Win or lose on Sunday, Limerick will make a little bit of history in the All-Ireland Senior Hurling Championship.
If they beat Tipperary in this weekend's Munster final, it will be the first time that the county will hold all three major trophies open to them – league, Munster and All-Ireland – since 1936.
In fact, it’ll be only the third time that they’ve done the 'grand slam’ in the history of the GAA, the other in 1933.
Of course, this isn’t entirely a linear clean sweep – it would include last year’s All-Ireland win and this season’s League and Munster titles. They could yet gather them all up in a single season if they go on to retain the Liam MacCarthy Cup in August.
Lifting all three trophies, All-Ireland, league and provincial – either Leinster or Munster, in a single season isn’t entirely uncommon. It has been done seven times in the last two decades.
The thing about it is though, it has been Kilkenny who have been hoovering up most of that silverware. They completed the clean sweep no less than five times in the last 20 years – 2002, ’03, ’06, ’09 and ’14.
They have also held all three trophies across two seasons, as Limerick are capable of doing this Sunday, such as 2008. They won back-to-back trebles in ’01 and ’02, meaning they won the six major trophies available to them consecutively.
Tipperary in 2001 and Galway in 2017 are the other counties to sweep All-Ireland province and league in the past 20 years.
That’s the way Limerick will make history if they beat Tipp at the LIT Gaelic Grounds this weekend. They will also write their name in history books if they lose – they’ll be the only county in history to lose three games in the same championship campaign and still be in with a chance of winning the All-Ireland.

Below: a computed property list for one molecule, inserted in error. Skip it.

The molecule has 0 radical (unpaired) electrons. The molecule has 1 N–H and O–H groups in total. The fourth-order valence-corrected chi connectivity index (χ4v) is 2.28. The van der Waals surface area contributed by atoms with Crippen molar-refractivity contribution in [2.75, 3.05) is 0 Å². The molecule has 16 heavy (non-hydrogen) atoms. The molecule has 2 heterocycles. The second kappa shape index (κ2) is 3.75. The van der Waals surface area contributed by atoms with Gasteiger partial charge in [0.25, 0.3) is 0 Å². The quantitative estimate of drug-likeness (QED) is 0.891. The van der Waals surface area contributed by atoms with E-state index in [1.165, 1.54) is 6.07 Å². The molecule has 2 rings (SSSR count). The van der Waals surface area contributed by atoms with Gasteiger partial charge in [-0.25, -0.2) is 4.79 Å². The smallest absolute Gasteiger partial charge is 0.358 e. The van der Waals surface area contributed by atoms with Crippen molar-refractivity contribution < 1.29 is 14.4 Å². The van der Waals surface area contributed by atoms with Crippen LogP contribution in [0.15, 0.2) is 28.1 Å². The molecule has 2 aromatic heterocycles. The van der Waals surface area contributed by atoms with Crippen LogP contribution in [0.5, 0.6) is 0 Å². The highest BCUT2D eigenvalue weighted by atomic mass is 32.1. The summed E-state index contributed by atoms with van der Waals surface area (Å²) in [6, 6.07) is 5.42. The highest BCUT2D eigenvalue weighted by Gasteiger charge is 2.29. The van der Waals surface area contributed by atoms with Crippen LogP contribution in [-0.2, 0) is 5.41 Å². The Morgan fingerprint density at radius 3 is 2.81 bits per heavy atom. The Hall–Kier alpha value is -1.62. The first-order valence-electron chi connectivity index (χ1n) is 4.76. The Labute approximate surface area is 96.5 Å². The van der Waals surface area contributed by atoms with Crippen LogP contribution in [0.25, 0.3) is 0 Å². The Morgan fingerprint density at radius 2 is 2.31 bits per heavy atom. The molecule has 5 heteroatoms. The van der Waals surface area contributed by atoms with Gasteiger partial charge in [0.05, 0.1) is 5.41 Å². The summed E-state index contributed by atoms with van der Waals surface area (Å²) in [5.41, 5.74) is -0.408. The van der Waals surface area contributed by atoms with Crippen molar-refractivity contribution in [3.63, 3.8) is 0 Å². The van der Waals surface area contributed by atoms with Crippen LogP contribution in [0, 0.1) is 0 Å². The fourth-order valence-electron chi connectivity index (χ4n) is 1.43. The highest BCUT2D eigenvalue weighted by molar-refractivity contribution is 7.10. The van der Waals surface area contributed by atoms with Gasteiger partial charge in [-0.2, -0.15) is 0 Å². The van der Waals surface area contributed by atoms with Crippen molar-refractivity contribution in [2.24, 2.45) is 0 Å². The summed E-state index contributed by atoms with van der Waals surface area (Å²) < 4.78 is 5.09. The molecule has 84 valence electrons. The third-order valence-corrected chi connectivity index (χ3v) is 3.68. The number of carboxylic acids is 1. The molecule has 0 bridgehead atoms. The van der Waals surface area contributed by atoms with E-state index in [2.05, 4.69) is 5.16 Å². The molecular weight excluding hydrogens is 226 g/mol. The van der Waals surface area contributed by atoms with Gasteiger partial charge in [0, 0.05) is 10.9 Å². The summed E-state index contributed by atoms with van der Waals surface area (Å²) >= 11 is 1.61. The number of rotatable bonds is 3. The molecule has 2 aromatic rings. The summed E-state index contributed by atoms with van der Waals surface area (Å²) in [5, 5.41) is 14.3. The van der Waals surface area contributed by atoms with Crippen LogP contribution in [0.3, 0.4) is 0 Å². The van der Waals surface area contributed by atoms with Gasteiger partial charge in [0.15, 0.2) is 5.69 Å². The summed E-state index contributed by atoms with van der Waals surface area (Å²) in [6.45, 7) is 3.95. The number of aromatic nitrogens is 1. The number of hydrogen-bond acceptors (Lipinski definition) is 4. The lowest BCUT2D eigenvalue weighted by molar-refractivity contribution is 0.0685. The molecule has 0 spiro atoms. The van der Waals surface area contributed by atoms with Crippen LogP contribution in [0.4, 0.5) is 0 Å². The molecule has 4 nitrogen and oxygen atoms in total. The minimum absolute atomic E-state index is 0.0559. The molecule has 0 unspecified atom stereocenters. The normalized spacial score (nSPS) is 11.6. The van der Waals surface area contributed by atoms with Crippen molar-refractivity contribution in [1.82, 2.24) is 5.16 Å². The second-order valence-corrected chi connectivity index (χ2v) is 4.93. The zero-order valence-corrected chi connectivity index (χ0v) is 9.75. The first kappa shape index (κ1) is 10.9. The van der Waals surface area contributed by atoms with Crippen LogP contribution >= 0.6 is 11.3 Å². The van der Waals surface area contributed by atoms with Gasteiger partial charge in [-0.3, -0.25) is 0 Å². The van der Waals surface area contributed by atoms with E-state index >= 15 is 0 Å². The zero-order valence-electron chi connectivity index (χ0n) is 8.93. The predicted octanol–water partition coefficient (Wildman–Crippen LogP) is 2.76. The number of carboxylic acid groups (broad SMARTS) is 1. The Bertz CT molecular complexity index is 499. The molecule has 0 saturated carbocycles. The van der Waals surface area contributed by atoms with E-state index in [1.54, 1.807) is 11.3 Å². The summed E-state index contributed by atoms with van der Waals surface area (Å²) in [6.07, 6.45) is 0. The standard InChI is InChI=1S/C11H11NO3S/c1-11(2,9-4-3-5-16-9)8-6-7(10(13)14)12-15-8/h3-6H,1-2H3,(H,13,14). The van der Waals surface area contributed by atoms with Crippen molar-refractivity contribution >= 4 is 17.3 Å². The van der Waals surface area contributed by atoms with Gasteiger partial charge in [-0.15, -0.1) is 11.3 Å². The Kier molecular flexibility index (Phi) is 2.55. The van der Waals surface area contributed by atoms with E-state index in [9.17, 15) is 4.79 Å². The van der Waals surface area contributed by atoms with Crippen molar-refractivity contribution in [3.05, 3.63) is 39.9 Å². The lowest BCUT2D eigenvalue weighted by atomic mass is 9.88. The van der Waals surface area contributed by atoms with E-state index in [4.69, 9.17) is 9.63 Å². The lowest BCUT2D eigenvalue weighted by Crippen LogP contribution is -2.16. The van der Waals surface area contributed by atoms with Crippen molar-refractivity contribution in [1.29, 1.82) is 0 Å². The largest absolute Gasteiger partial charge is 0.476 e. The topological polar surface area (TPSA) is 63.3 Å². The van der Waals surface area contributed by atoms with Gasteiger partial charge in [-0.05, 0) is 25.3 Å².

The defending All-Ireland champions are in the Munster final despite losing two games in the round-robin group; against Cork in their first game and against Tipperary in their final pool game.
They beat Waterford and Clare in between times, which was good enough to see them through on scoring difference ahead of Cork, who are in the preliminary All-Ireland quarter-final, and Clare, who were eliminated.
Last season was the first of a three-year experiment with round robin groups in Leinster and Munster. Wexford got out of their province losing twice, as the Rebels have done this summer, but neither of them made their respective provincial final.
Limerick have already lost twice and another defeat would put them into an All-Ireland quarter-final with three losses and still in with a shot at winning Liam MacCarthy.
This is one of the unforeseen consequences of the new system. It’s a major change given that the All-Ireland was a straight knock-out competition start to finish until 1997 when the first backdoor was introduced, allowing beaten provincial finalists back into the mix.